Where can you find the world’s most inspiring shops and retail concepts? For his legendary RetailHunts, RetailDetail founder Jorg Snoeck is constantly looking for astonishing concepts, so he likes to take you around the world in a mini summer series. In this last episode: trainer gimmicks, a toy wonderland and virtual reality.
1. Adidas DXB, Dubai
Adidas put sustainability central in its first flagship store in the Dubai Mall. The store delivers that message through technology: it is the most digitally connected Adidas store, from the shelves to the ceiling. For example, visitors can bring products from anywhere in the shop to the screen-lined RFID Smart Fitting Room.
However, the experience goes beyond digital gimmicks: in addition to Dgrade products made from recycled plastic bottles, consumers can have their shoes repaired and attend workshops on how to make their trainers last longer. At the Maker Lab, customers can personalise their shoes with the help of designers, making them unique and therefore irreplaceable.
Adidas also opened a separate Adidas DXB corner in its first Middle Eastern flagship store, selling limited edition products exclusive to Dubai. The items are specially designed for the local market and consumers. For the first time in the region, outdoor items are also available for sports like hiking and trailrunning, as these are becoming popular in Dubai.
2. Uniqlo Ginza, Tokyo
Uniqlo Ginza, featuring twelve floors in Tokyo’s fashionable shopping district, celebrated its tenth anniversary in style with a complete renovation in 2021. The flagship store has since become a huge lifestyle and shopping hub, with a coffee bar, an in-house tailor and a florist.
Eye-catchers in the shops are the Life Wear installations on each floor, where well-known garments from the brand are displayed like museum pieces. In terms of services, customers can get measured for a tailor-made suit on the tenth floor, while women can visit the sixth floor for underwear fittings.
Other features are the collaborations, which really anchor the shop and integrate it into the neighbourhood. In the café, for instance, you can buy biscuits from pastry shop Ginza West, while a selection of items – such as T-shirts and bags – were made to celebrate the reopening, in collaboration with other retailers and independent brands in the neighbourhood.
3. Sephora Beauty Hub (several locations)
Sephora makes its stores not only beauty hubs, but also data hubs. The cosmetics retailer manages to give customers personalised recommendations and product suggestions – not based on segments or target groups, but truly unique per customer based on their individual purchase history and browsing history. Data is currency for the company and a fully individualised customer experience, where the make-up retailer can predict exactly what each customer wants, is the proverbial gold.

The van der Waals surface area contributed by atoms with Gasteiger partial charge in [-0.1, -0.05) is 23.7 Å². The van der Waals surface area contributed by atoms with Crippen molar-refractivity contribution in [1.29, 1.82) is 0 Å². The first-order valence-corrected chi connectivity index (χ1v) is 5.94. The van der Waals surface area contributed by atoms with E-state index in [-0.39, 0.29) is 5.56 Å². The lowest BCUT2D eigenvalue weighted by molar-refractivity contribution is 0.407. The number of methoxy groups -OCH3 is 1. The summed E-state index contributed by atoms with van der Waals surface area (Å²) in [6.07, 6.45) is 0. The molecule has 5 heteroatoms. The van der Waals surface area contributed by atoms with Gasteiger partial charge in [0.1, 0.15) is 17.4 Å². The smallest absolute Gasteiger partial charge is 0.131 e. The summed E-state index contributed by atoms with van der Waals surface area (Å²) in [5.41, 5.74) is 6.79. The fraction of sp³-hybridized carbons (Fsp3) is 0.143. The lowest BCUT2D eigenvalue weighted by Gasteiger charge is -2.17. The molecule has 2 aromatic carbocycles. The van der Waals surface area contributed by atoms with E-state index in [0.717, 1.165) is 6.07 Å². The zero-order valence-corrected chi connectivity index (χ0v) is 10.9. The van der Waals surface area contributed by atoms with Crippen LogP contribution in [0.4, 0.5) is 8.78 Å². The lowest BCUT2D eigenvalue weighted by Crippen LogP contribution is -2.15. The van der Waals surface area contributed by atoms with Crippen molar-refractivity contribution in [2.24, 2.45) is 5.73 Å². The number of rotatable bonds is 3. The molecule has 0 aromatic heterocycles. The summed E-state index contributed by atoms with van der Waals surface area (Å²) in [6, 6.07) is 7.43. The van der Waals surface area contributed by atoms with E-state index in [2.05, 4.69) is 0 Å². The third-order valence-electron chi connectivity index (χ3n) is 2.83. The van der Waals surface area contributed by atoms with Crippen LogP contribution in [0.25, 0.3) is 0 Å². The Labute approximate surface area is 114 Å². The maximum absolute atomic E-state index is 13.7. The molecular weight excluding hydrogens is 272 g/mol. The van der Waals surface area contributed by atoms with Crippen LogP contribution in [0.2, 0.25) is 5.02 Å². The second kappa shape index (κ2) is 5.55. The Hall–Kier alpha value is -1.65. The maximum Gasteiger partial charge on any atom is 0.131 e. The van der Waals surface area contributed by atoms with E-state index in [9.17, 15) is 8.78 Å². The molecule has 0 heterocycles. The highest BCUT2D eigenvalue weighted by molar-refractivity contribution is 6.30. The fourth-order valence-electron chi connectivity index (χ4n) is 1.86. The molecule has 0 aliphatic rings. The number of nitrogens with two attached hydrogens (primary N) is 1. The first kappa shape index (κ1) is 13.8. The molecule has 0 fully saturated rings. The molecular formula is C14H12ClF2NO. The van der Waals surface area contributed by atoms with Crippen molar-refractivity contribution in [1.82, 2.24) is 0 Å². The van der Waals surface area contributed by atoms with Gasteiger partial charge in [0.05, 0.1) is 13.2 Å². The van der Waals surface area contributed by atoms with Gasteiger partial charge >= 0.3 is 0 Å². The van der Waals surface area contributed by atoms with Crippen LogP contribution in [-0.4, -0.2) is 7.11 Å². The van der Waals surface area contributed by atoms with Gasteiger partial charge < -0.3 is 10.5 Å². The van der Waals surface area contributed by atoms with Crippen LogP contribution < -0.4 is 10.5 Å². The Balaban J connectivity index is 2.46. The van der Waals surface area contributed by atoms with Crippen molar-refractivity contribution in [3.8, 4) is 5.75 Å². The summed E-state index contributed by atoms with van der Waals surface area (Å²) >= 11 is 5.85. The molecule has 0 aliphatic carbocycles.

The chain mainly digs for that gold with its popular mobile app, which heavily uses artificial intelligence and augmented reality. The data strategy goes much further, however: Sephora also wants to know who is not buying, who enters the physical shop and how consumers move along all the different channels. In-store staff should also be able to give everyone a personalised experience based on their skin type, grooming routine and previous purchases. “We want to recognise everyone”, the beauty specialist says.
The Pantone ColorIQ test in Sephora physical shops is one such ingenious trick: smart cameras take a picture, analyse the customer’s skin tone, match it with the exact Pantone colour code and then guess products tailored to each person’s unique complexion. Since every face is unique, this gives Sephora a database of consumers around the world. Combine that data with shopping behaviour and the AI tool could prepare the right products for each shopper ahead of time.
4. Camp, New York
New York-based entrepreneur Rachel Shechtman first brought the idea of A/B testing to her physical shop, Story. That was a trial and error playground for brands and consumers, in which the theme and all the content changed every few months. Brands paid Shechtman to display their products there, while getting data and feedback from consumers in return. They constantly gauged reactions to products and displays, sometimes just by putting other items next to each other. Story no longer exists today, but Shechtman is building on the concept at Camp‘s experimental and radically experience-focused toy shops.
The stores teach children about brands through play: they are given all the freedom and space to play in the unique, creative brand decors in the shops. Meanwhile, the brands also get to know the children – and their parents’ wallets. Today, the concept has grown into a chain with nine shops in the United States, where children even go to celebrate their birthday parties.
5. WeFood, Copenhagen
How appealing does WeFood‘s USP – supermarkets full of expired products – sound? If you think “Not really”, think again. The chain of Danish grocery shops against food waste founded in 2016 by NGO DanChurchAid. The grocery stores sell products donated by producers and retailers at discounts of between 30 and 50 %. Unlike normal social grocers, the stores are open to anyone – and it is catching on.
Products approaching their sell-by date, seasonal produce, packaging that has something wrong with it or wonky vegetables: the team of more than 200 volunteers collects and sells them. In the first year, more than 220 tonnes of food have already been saved from landfill and more than a million Danish kroner was raised for charity. In fact, all proceeds go to anti-famine initiatives, while the shops also prove a point themselves: that things can be done differently and without waste.